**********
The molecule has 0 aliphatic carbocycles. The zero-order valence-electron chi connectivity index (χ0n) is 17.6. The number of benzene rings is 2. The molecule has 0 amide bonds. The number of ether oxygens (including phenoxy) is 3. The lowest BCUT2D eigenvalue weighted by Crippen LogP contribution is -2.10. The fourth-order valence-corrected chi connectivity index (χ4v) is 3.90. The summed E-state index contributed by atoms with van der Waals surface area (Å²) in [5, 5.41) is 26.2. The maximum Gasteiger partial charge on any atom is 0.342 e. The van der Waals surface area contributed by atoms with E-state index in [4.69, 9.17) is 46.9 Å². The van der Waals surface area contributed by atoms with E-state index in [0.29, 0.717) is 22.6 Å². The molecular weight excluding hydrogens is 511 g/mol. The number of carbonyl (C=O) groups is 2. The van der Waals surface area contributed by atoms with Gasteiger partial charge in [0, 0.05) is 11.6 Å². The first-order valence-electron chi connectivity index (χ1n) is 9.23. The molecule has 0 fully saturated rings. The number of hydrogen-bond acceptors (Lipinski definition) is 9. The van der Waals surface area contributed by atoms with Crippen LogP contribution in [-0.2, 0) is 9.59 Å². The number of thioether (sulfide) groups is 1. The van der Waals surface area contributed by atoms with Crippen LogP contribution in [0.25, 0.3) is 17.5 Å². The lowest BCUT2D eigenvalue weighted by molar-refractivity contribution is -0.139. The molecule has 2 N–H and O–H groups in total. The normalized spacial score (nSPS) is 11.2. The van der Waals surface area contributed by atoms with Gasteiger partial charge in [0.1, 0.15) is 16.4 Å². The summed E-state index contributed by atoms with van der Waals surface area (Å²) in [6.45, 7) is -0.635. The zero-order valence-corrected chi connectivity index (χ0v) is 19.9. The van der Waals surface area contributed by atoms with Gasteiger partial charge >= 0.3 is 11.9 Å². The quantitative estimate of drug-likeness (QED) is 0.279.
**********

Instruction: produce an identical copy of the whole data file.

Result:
The molecule has 0 aliphatic carbocycles. The zero-order valence-electron chi connectivity index (χ0n) is 17.6. The number of benzene rings is 2. The molecule has 0 amide bonds. The number of ether oxygens (including phenoxy) is 3. The lowest BCUT2D eigenvalue weighted by Crippen LogP contribution is -2.10. The fourth-order valence-corrected chi connectivity index (χ4v) is 3.90. The summed E-state index contributed by atoms with van der Waals surface area (Å²) in [5, 5.41) is 26.2. The maximum Gasteiger partial charge on any atom is 0.342 e. The van der Waals surface area contributed by atoms with E-state index in [4.69, 9.17) is 46.9 Å². The van der Waals surface area contributed by atoms with E-state index in [0.29, 0.717) is 22.6 Å². The molecular weight excluding hydrogens is 511 g/mol. The number of carbonyl (C=O) groups is 2. The van der Waals surface area contributed by atoms with Gasteiger partial charge in [0, 0.05) is 11.6 Å². The first-order valence-electron chi connectivity index (χ1n) is 9.23. The molecule has 0 fully saturated rings. The number of hydrogen-bond acceptors (Lipinski definition) is 9. The van der Waals surface area contributed by atoms with Crippen LogP contribution in [-0.2, 0) is 9.59 Å². The number of thioether (sulfide) groups is 1. The van der Waals surface area contributed by atoms with Crippen LogP contribution in [0.25, 0.3) is 17.5 Å². The lowest BCUT2D eigenvalue weighted by molar-refractivity contribution is -0.139. The molecule has 2 N–H and O–H groups in total. The normalized spacial score (nSPS) is 11.2. The van der Waals surface area contributed by atoms with Gasteiger partial charge in [0.1, 0.15) is 16.4 Å². The summed E-state index contributed by atoms with van der Waals surface area (Å²) in [6.45, 7) is -0.635. The zero-order valence-corrected chi connectivity index (χ0v) is 19.9. The van der Waals surface area contributed by atoms with Gasteiger partial charge >= 0.3 is 11.9 Å². The quantitative estimate of drug-likeness (QED) is 0.279.